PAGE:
There will be about 1,200 tons of iron nu the viaduct, and it will probably be the lightest of the size ever built. As to strength, no train that can possibly pass over, even at maximum speed, will be heavy enough to tax its stabilitv. The greatest strain to which a structure placed can be subjected will be that of winds. These, at times, sweep down the valley with immense force, but a calculation exposed superficies (including that of a long train) shows that the resisting power is far more than equal any possible strain, and that the viaduct will be as firm as the rock on which it is built. Messrs. Gilkes, Wilson, and Co., hope to complete their contract this year, and by maintaining their present speed, they will doubtless be able to accomplish this feat, —in other words, to do at the Beelah in six months what occupied two years and half at the Crumlin. Their employes at present number about 70, a few of whom are lodged in the neighbourhood, and the remainder (owing to the want of accommodation) conveyed to and from Brough.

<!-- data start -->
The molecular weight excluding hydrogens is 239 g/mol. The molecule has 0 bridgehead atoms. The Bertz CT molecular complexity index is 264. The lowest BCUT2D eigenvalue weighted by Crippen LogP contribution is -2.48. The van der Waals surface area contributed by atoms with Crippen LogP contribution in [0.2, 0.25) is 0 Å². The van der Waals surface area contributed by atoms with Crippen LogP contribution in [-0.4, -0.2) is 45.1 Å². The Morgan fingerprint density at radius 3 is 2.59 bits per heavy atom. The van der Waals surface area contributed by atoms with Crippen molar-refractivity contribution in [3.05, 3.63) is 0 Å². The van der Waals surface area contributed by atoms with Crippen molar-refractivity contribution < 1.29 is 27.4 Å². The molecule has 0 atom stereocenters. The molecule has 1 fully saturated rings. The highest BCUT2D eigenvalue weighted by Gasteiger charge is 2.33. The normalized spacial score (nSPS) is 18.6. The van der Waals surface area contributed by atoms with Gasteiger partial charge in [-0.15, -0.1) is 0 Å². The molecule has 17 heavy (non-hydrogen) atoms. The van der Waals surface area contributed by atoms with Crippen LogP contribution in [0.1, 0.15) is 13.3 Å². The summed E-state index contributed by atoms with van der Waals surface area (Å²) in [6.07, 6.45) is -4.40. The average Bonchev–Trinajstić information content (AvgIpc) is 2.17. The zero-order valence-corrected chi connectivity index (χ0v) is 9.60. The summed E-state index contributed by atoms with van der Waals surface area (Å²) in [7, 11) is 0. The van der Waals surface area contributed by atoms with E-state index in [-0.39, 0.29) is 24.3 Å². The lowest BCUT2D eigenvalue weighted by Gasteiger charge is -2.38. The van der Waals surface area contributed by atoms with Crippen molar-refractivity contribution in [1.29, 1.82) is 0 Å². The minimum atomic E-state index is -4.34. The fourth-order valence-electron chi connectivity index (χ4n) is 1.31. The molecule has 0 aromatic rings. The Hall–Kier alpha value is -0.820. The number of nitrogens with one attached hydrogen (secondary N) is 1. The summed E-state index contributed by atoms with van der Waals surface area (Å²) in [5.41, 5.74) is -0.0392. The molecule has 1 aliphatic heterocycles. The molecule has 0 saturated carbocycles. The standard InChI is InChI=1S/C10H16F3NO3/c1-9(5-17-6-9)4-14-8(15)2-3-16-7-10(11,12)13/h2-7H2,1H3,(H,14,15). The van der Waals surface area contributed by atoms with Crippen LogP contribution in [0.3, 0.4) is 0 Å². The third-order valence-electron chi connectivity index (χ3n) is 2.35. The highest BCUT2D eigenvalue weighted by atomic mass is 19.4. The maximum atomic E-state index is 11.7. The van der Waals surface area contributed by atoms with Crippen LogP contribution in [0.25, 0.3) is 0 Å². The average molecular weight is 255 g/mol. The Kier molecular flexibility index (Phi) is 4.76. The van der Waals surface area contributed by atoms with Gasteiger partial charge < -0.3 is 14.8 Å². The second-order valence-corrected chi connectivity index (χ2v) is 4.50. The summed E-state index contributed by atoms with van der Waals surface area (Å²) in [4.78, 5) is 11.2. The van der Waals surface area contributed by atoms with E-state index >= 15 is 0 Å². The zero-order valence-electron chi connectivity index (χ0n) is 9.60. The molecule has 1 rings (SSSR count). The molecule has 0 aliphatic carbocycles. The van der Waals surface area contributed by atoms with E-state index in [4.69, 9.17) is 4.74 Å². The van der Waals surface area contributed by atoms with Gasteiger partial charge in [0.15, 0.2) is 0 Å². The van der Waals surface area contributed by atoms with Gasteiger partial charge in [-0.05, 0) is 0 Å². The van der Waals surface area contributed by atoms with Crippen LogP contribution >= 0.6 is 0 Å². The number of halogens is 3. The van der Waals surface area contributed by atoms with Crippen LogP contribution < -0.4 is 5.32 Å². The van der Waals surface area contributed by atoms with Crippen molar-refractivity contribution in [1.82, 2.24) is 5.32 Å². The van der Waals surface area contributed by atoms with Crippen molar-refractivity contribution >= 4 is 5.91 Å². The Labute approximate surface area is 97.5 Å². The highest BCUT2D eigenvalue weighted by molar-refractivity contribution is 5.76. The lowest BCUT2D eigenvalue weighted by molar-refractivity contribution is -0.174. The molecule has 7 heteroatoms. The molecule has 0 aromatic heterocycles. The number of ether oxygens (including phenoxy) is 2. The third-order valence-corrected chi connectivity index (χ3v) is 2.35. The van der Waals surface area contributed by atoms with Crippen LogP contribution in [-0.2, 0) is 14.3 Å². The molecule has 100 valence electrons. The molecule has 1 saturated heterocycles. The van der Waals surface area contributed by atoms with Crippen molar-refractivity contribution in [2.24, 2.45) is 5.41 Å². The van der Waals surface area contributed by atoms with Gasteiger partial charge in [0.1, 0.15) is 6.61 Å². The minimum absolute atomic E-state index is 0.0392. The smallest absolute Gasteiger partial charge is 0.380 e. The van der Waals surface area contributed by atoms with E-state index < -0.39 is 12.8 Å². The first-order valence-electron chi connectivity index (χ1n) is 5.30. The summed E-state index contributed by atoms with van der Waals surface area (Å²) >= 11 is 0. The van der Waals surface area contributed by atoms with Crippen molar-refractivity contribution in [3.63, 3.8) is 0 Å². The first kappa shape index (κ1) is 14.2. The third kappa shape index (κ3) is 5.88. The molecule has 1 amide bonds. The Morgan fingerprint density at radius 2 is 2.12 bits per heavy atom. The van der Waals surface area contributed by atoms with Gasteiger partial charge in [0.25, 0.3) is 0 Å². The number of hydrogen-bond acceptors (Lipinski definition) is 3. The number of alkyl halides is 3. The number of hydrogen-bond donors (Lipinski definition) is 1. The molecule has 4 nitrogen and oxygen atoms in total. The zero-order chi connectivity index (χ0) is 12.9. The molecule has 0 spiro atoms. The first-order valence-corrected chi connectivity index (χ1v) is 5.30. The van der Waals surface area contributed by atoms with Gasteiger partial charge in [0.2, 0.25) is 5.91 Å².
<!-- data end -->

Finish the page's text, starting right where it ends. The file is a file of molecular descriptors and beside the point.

It is satisfactory to add that not a finger has been crushed in dealing with those heavy masses of iron, and only one of the pieces of metal fractured,—a fact which sufficiently attests the constant care and vigilance of the persons in charge. We wish the spirited contractors, and Mr Bouch, all the success which the skill and enterprise they have brought to bear on this really wonderful undertaking merits. It does not surprise us that, as shown by handbills placarded all over the country, Beelah is the favourite place for picnics from Brough, Kirkby Stephen, Appleby, and the country round; and if any one of our readers should be looking forward to their summer tours when this line shall have been opened, we can commend them in all confidence to the rare beauties of Beelah vale. On the day of our visit, the works were also inspected by the chairman, vice-chairman, and other directors of the company, well as by Mr Crackanthorpe and Mr Hopes of the Eden Valley,—all of whom were unanimous in praise both or the work and the manner of it.’